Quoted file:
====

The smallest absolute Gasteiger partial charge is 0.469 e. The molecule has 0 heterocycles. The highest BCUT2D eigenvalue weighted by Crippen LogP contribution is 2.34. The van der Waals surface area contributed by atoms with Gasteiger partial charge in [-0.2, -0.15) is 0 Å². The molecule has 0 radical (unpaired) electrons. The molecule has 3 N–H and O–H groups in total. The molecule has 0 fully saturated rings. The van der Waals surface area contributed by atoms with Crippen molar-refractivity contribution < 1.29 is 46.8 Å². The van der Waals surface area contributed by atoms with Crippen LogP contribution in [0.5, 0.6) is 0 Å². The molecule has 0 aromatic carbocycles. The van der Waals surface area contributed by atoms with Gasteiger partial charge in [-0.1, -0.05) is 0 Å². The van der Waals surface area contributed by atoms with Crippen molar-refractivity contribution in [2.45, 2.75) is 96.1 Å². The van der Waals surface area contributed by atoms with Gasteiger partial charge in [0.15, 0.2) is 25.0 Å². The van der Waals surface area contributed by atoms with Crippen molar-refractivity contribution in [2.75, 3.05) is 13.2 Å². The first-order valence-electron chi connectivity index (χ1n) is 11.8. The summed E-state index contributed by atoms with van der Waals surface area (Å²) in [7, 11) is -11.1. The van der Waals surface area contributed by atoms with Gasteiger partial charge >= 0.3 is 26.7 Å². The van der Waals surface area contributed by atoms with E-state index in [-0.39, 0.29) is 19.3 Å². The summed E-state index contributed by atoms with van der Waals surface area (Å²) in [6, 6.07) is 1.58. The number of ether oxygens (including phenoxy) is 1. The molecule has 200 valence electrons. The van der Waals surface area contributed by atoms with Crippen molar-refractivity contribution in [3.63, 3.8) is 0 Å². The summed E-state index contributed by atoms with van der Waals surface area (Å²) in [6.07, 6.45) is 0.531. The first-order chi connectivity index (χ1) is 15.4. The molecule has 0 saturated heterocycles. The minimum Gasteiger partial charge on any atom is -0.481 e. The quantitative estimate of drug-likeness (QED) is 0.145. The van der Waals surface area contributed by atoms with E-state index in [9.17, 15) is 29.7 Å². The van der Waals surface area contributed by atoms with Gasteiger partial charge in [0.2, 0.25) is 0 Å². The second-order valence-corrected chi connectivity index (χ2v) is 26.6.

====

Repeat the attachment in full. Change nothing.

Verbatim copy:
The smallest absolute Gasteiger partial charge is 0.469 e. The molecule has 0 heterocycles. The highest BCUT2D eigenvalue weighted by Crippen LogP contribution is 2.34. The van der Waals surface area contributed by atoms with Gasteiger partial charge in [-0.2, -0.15) is 0 Å². The molecule has 0 radical (unpaired) electrons. The molecule has 3 N–H and O–H groups in total. The molecule has 0 fully saturated rings. The van der Waals surface area contributed by atoms with Crippen molar-refractivity contribution < 1.29 is 46.8 Å². The van der Waals surface area contributed by atoms with Crippen LogP contribution in [0.5, 0.6) is 0 Å². The molecule has 0 aromatic carbocycles. The van der Waals surface area contributed by atoms with Gasteiger partial charge in [-0.1, -0.05) is 0 Å². The van der Waals surface area contributed by atoms with Crippen molar-refractivity contribution in [2.45, 2.75) is 96.1 Å². The van der Waals surface area contributed by atoms with Gasteiger partial charge in [0.15, 0.2) is 25.0 Å². The van der Waals surface area contributed by atoms with Crippen molar-refractivity contribution in [2.75, 3.05) is 13.2 Å². The first-order valence-electron chi connectivity index (χ1n) is 11.8. The summed E-state index contributed by atoms with van der Waals surface area (Å²) in [7, 11) is -11.1. The van der Waals surface area contributed by atoms with Gasteiger partial charge >= 0.3 is 26.7 Å². The van der Waals surface area contributed by atoms with E-state index in [-0.39, 0.29) is 19.3 Å². The summed E-state index contributed by atoms with van der Waals surface area (Å²) in [6, 6.07) is 1.58. The number of ether oxygens (including phenoxy) is 1. The molecule has 200 valence electrons. The van der Waals surface area contributed by atoms with Crippen molar-refractivity contribution in [3.63, 3.8) is 0 Å². The summed E-state index contributed by atoms with van der Waals surface area (Å²) in [6.07, 6.45) is 0.531. The first-order chi connectivity index (χ1) is 15.4. The molecule has 0 saturated heterocycles. The minimum Gasteiger partial charge on any atom is -0.481 e. The quantitative estimate of drug-likeness (QED) is 0.145. The van der Waals surface area contributed by atoms with E-state index in [9.17, 15) is 29.7 Å². The van der Waals surface area contributed by atoms with Gasteiger partial charge in [0.2, 0.25) is 0 Å². The second-order valence-corrected chi connectivity index (χ2v) is 26.6.